We’re committed to offering food options that meet the needs of students on special / restricted diets. Reasonable accommodations are available to meet the needs of eligible students.

Food Allergy Notice: Please feel free to speak with our staff if you have questions regarding food allergens  Prepared foods in our dining facilities may not be allergen free, even if they are made initially with products that don’t contain the allergen.  Below are the top 9 allergens that ISU Dining lists on ingredient labels and online menus.

Top 9 Allergens

  • Milk
  • Egg
  • Fish
  • Crustacean Shellfish (e.g., Crab, Lobster, Shrimp, Krill, Prawns, Crawfish)*
  • Wheat/Gluten
  • Tree Nuts*
  • Peanuts
  • Soy/Edamame
  • Sesame/Tahini
* Special Notes:
  • Under the Food Allergen Labeling And Consumer Protection Act (FALCPA), molluscan shellfish (such as oysters, clams, mussels, mollusks, scallops, snail, squid, or octopus) is not a major allergen. Therefore, we do not label molluscan shellfish as a shellfish allergen at ISU Dining, only crustacean shellfish.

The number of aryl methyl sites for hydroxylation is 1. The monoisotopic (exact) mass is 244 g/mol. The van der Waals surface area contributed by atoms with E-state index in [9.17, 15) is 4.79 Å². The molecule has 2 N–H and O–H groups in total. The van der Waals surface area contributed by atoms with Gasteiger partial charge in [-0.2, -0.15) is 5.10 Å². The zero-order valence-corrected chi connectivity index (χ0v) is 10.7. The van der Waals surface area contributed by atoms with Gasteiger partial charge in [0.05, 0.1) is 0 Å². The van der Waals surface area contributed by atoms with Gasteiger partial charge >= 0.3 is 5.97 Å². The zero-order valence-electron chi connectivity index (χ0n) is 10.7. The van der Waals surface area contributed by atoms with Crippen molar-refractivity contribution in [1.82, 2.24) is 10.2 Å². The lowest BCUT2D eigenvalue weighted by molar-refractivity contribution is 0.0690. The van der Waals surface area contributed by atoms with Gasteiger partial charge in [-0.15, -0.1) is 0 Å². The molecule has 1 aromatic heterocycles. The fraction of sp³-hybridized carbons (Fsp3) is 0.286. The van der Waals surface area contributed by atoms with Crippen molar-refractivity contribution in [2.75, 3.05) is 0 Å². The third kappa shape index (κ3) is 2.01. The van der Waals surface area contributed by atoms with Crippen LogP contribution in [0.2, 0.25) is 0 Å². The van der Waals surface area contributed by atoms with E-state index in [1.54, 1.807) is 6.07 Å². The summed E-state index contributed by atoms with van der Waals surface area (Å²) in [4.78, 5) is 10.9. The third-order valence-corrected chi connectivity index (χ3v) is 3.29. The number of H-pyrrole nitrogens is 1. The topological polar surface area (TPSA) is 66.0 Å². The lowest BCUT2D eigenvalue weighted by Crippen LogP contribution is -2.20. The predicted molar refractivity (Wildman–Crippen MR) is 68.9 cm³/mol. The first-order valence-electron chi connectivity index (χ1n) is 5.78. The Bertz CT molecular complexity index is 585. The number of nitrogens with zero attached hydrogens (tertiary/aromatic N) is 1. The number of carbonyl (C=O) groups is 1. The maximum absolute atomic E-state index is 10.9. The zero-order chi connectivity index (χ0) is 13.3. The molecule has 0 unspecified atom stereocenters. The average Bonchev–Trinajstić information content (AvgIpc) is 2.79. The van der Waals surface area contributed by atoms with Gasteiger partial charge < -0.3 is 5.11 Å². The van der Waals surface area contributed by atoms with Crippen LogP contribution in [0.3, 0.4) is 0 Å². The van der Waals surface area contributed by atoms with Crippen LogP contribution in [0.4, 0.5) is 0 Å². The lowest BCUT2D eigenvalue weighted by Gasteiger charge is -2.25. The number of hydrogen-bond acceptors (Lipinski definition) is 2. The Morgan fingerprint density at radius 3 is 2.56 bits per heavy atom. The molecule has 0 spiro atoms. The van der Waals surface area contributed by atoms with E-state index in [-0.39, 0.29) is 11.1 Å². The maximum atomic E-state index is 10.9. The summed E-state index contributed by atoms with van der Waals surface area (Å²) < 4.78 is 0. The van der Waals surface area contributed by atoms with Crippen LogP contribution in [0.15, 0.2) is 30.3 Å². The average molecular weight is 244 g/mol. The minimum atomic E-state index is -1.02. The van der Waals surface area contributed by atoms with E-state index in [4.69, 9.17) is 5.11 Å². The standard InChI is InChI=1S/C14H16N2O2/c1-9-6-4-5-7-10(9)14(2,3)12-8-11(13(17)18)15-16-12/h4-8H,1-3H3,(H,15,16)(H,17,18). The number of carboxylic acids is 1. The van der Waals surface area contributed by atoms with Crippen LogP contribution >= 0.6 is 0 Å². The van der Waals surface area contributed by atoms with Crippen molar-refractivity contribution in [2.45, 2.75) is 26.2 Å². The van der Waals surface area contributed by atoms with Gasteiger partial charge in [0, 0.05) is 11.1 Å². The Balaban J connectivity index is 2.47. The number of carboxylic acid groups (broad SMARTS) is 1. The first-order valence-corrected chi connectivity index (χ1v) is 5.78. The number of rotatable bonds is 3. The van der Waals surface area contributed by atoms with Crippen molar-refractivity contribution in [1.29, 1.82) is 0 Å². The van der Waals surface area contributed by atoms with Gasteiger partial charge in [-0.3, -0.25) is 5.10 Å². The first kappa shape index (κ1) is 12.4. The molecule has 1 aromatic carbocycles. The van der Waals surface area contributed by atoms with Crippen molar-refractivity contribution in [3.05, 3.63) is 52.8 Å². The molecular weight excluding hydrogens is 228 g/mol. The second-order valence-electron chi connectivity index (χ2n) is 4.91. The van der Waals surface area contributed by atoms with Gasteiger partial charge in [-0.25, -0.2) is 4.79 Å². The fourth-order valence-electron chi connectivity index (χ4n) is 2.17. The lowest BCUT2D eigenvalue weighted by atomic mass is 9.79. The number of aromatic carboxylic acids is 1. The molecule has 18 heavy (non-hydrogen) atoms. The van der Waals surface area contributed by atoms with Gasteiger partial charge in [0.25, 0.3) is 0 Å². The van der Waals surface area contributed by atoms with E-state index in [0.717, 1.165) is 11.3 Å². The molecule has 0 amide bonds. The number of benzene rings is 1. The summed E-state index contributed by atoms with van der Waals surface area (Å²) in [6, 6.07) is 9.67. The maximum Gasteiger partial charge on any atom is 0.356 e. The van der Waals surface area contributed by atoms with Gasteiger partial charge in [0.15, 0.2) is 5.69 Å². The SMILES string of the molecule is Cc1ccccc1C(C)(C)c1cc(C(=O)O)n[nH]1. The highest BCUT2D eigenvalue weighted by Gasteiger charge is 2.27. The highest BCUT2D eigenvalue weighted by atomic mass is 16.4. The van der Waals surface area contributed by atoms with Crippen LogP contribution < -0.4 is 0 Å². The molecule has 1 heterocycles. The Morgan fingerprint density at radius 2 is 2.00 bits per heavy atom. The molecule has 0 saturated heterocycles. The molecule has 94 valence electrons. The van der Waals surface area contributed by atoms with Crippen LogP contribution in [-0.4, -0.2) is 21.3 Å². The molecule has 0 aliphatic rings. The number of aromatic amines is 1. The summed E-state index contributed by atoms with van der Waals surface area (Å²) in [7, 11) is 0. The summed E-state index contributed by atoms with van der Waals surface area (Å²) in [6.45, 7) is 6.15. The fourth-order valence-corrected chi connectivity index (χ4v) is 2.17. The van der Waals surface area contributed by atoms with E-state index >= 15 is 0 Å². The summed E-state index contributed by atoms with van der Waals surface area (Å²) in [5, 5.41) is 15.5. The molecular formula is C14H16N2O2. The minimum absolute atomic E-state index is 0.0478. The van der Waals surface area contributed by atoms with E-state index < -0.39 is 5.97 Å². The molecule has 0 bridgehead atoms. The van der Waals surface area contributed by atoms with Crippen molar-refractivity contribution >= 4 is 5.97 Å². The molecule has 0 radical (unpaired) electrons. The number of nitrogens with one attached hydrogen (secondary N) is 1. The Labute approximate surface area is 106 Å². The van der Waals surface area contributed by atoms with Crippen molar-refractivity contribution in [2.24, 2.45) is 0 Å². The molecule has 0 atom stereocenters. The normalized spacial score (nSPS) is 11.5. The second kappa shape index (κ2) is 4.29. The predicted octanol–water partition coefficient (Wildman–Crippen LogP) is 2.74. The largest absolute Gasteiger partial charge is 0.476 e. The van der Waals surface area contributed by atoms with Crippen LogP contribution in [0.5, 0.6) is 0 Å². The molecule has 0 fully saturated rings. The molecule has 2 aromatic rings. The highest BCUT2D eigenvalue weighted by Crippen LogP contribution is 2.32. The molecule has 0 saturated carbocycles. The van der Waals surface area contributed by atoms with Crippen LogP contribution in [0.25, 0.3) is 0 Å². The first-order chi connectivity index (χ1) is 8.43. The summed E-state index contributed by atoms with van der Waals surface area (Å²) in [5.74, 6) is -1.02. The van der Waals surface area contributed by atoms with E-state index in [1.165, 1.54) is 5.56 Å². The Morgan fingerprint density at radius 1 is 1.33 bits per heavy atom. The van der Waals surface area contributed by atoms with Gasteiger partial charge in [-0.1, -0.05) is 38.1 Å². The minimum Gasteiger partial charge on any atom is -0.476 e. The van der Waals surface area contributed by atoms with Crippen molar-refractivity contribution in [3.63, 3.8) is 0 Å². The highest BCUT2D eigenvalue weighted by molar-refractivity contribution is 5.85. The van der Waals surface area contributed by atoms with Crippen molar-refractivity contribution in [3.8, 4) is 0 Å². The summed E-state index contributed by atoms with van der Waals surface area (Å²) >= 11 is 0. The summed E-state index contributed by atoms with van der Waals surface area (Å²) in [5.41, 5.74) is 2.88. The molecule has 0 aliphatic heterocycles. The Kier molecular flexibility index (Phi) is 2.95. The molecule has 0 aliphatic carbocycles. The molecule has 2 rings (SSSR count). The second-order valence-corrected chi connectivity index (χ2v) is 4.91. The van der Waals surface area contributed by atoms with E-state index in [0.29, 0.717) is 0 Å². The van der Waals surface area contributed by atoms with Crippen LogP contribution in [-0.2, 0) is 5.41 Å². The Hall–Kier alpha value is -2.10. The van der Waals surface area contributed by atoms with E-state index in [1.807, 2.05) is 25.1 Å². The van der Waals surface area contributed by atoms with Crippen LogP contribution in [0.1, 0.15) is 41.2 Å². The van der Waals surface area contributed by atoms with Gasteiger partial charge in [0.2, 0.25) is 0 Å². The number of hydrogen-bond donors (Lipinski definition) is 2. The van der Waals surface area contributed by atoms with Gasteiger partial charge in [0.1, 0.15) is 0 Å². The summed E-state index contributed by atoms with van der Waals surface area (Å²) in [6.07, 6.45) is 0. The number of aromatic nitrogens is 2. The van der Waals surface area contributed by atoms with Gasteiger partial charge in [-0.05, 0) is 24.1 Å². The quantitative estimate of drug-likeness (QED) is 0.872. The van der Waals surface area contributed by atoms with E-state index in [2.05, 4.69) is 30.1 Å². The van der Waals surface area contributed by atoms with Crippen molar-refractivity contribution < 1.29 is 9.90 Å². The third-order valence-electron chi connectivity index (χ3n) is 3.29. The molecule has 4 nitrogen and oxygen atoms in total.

• For coconut, while the FDA recognizes it was a “tree nut,” the specific coconut allergen protein is not the same as tree nuts. Biologically, a coconut is not considered a tree nut by the ACAAI (https://acaai.org/allergies/types/food-allergies/types-food-allergy/tree-nut-allergy). Therefore, we do not label coconut as a tree nut at ISU Dining.
  • Highly refined oils contain extremely small levels of allergenic protein. Clinical studies show that highly refined oils can be safely eaten by food allergic individuals. Therefore, highly refined oils derived from the nine major food allergens are exempt from being listed as an allergen (e.g., soybean oil, peanut oil, etc.). Cold pressed, expeller pressed, or extruded oils must be listed as an allergen since it is not as highly refined and contains more allergenic protein.

Medical Accommodations – Special Diet Kitchen